November 16, 2016 | By NACE Staff
TAGS: hiring outlook, spotlight
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Hiring for U.S. openings for Class of 2017 graduates is expected to be relatively flat, according to results of NACE’s Job Outlook 2017 survey.
Employers indicated plans to hire 5.8 percent more new graduates during 2016-17 than they did in 2015-16 for their U.S. operations.
This current projection is in line with final projections employers reported for last year’s graduates in the Job Outlook 2016 Spring Update survey. While employers initially anticipated hiring 11 percent more Class of 2016 college graduates, they ended the cycle instead with a 5.2 percent increase. (See Figure 1.)
Exploring the individual hiring plans of respondents provides insight into the flat hiring market for new college graduates. Overall, fewer respondents to the 2017 survey anticipate hiring more new college graduates than was the case a year ago: 36 percent versus 40 percent. (See Figure 2.)
This marks the fourth consecutive year of that trend. On a positive note, the difference is made up by the majority of employers who anticipate keeping their hiring levels even with last year’s levels. Fewer expect to cut hiring.
Most of the respondents that are increasing their hiring numbers are doing so because of company growth, as there is an increased demand for their products and services. Employers also cited the importance of building talent pipelines with new college graduates as a catalyst for increasing college hiring. Some respondents noted that they are molding these new hires to become the future leaders of their organizations.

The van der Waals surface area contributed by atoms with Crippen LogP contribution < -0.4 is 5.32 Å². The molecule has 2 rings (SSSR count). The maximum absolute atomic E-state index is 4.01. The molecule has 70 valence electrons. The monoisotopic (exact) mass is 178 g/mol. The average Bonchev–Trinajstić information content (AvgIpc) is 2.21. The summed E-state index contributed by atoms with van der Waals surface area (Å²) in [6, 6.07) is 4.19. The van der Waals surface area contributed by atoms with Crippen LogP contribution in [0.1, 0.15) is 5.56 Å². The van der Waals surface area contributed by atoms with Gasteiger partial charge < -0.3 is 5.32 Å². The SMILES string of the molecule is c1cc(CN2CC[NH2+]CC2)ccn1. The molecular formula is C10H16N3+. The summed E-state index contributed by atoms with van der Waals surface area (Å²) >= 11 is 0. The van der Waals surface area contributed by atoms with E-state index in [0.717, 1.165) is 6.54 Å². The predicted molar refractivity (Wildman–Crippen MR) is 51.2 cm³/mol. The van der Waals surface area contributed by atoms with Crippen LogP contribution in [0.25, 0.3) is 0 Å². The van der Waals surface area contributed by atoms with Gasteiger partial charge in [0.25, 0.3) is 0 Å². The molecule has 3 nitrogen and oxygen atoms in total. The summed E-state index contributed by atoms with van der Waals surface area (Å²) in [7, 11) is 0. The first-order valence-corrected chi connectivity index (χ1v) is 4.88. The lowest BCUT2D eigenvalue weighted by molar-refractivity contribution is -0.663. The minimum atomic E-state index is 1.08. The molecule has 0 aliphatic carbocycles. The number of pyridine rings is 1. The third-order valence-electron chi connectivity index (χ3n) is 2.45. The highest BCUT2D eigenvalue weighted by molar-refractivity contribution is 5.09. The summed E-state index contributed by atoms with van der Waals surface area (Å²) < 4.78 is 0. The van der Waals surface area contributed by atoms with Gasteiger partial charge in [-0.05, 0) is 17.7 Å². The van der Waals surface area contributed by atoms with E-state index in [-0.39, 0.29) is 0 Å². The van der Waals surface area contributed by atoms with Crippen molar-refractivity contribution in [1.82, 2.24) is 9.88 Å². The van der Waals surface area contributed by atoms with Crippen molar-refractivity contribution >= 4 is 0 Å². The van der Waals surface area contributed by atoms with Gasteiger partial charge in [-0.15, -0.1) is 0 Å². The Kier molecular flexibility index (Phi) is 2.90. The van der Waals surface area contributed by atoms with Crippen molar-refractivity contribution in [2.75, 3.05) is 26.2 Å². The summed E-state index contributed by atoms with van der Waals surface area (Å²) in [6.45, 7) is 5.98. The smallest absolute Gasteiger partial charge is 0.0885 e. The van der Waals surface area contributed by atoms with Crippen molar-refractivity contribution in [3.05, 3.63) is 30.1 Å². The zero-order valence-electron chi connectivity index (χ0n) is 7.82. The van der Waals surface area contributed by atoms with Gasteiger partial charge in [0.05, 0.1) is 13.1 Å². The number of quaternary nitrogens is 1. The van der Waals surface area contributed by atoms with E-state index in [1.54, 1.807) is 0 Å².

The largest group of respondents that are maintaining their hiring levels also pointed to company growth, which is encouraging. Most of these organizations indicated that they are experiencing a stable work force and consistent work load, hence the reason for neither increasing nor decreasing their hires. A small group of respondents that will maintain their numbers did mention budget constraints, but expect to keep hiring new graduates at the same level.
Some of those reporting plans to decrease their hiring numbers cited hiring freezes and business conditions, but others indicated that they hired large numbers of graduates in the past few years, and simply don’t need to hire as many in 2016-17. Of interest: Last year, nearly 42 percent of those cutting back cited the downturn in the oil and gas industry as a contributing factor, but just a handful of current respondents made note of that.
Data for the Job Outlook 2017 survey were collected from August 5, 2016, through October 4, 2016. A total of 169 surveys were returned—a 17 percent response rate. The Job Outlook 2017 report is available at www.naceweb.org/surveys/job-outlook.aspx or through the MyNACE area at www.naceweb.org/job-outlook/index.aspx.
Figure 1: Job Outlook hiring projections, 2011 – 2017*
* Years 2014 through 2017 are the hiring projections for U.S. locations only. Prior years’ projections are shown for informational purposes only, and should not be compared to the 2014-17 projections.
Figure 2: Employers’ hiring expectations
Overall unemployment rate
Bureau of Labor Statistics
Unemployment rate, bachelor’s degree grads age 20 – 24
Bureau of Labor Statistics
Average starting salary, Class of 2020 bachelor’s degree graduate
Summer 2021 Salary Survey
Increase in projected hiring, Class of 2021 versus Class of 2020
Job Outlook 2021 Spring Update